O God, Thou art my God, I seek Thee, my soul thirsts for Thee; my flesh faints for Thee, as in a dry and weary land where no water is. -Psalm 63:1
There are seasons in the spiritual life in which you feel parched, as if you’re wandering the desert without refreshment. Silent reflection is filled with distraction. Prayer seems awkward, difficult, or boring. Your heart feels lifeless.
Lately, despite my attempts to find escape, this sums up my prayer experience. It doesn’t matter that I infuse my days with the Mass readings, a Rosary, Catholic podcasts, or spiritual books. Right now, it seems so much easier to turn on a show or scroll through social media than to pray. Any time I resolve to do the latter, all the things I need to do bombard my mind, or the texts and notifications come in streaming. At Mass, I hear the beautiful words of Scripture and the homily but feel hollow in the pew.
Am I a bad Catholic? Is something wrong?
During times like these, many people of faith get disheartened. They think they have done something wrong in the spiritual life, that God has abandoned them, or that their faith must not be relevant anymore. But all people of faith will experience this to some degree at one point or another! It is often hard to trudge through when warm feelings are absent and prayer requires intentionality and effort, but these times in the spiritual life can be the most fruitful of all.
Our hearts can grow cold and tepid for two reasons: either we’ve slackened in the spiritual life and slowly let the cares of the world take over – like the weeds that choke out the good seed in the parable – or God is calling us to deeper faith and growth. If it’s the latter, this is often a time of spiritual maturation that deepens our faith and love. We choose to cry out to God in prayer not because it makes us feel good or holy or satisfied, but because we trust in God and love him despite how we might feel. We’ve often heard that love is a choice, not a feeling. Therefore, when feelings are absent, God is inviting us to choose him with a love that is selfless and trusting. The feelings that are lukewarm, indifferent, or distracted are part of the spiritual dryness St. Ignatius of Loyola called “desolation.”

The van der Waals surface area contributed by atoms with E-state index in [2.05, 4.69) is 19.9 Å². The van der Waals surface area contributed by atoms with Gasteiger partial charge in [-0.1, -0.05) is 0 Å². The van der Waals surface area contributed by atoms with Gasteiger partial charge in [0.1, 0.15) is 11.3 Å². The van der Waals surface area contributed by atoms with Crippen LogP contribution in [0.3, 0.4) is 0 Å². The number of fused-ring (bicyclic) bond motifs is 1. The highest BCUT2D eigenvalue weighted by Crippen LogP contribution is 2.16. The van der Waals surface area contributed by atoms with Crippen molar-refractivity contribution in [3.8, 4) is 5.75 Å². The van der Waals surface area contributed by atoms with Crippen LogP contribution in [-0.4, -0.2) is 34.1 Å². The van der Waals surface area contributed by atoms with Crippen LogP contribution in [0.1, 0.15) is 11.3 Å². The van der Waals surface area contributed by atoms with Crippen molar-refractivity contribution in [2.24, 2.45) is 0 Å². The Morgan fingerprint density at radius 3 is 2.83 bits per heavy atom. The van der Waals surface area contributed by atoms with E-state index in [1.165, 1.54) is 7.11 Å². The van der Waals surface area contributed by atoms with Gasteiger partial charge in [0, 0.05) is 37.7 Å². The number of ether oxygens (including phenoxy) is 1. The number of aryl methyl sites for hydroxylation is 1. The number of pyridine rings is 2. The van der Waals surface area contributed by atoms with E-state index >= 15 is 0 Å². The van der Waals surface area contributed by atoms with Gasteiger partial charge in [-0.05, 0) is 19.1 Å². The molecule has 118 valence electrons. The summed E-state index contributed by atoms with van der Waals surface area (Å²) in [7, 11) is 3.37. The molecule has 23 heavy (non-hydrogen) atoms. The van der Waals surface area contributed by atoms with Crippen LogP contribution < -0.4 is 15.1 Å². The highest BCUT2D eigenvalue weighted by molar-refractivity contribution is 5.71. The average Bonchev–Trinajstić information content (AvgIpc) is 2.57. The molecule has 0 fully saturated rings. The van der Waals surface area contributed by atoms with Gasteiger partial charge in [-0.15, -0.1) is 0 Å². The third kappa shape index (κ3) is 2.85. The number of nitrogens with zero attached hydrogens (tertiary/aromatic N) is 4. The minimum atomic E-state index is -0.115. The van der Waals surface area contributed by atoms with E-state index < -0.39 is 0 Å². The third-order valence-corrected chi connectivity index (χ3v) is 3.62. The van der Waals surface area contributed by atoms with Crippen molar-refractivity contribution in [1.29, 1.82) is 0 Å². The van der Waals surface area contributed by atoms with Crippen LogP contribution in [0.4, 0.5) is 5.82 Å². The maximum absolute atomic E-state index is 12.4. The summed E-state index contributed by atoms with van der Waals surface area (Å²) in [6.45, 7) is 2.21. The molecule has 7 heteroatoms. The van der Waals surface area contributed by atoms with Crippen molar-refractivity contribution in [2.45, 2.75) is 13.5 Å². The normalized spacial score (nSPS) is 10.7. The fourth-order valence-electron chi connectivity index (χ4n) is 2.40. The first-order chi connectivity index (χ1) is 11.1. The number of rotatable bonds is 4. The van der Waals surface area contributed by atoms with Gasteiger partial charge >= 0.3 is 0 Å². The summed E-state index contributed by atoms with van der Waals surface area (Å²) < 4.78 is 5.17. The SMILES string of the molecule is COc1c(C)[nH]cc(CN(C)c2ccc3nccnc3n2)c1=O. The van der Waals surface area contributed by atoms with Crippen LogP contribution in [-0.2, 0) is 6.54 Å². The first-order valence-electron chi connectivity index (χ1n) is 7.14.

According to St. Ignatius, there are moments in the spiritual life of both consolation and desolation. In times of consolation, we feel especially close to God, find prayer easy, fulfilling, and natural, and have peace and joy. I remember one time talking to a priest in spiritual direction who asked how things were going spiritually. I told him I almost felt guilty because all was going smoothly. He chuckled and told me to enjoy this time of consolation because it wouldn’t last forever—advising me to write down my feelings and spiritual observations as something to look back on in times of dryness or sorrow. A quote attributed to St. Philip Neri sums up this ebb and flow: “As a rule, people who aim at a spiritual life begin with the sweet and afterward pass on to the bitter. So now, away with all tepidity, off with that mask of yours, carry your cross, don’t leave it to carry you.”
How can you carry your cross during this time? Below are some tips to reinvigorate your faith and get you through this time of spiritual dryness.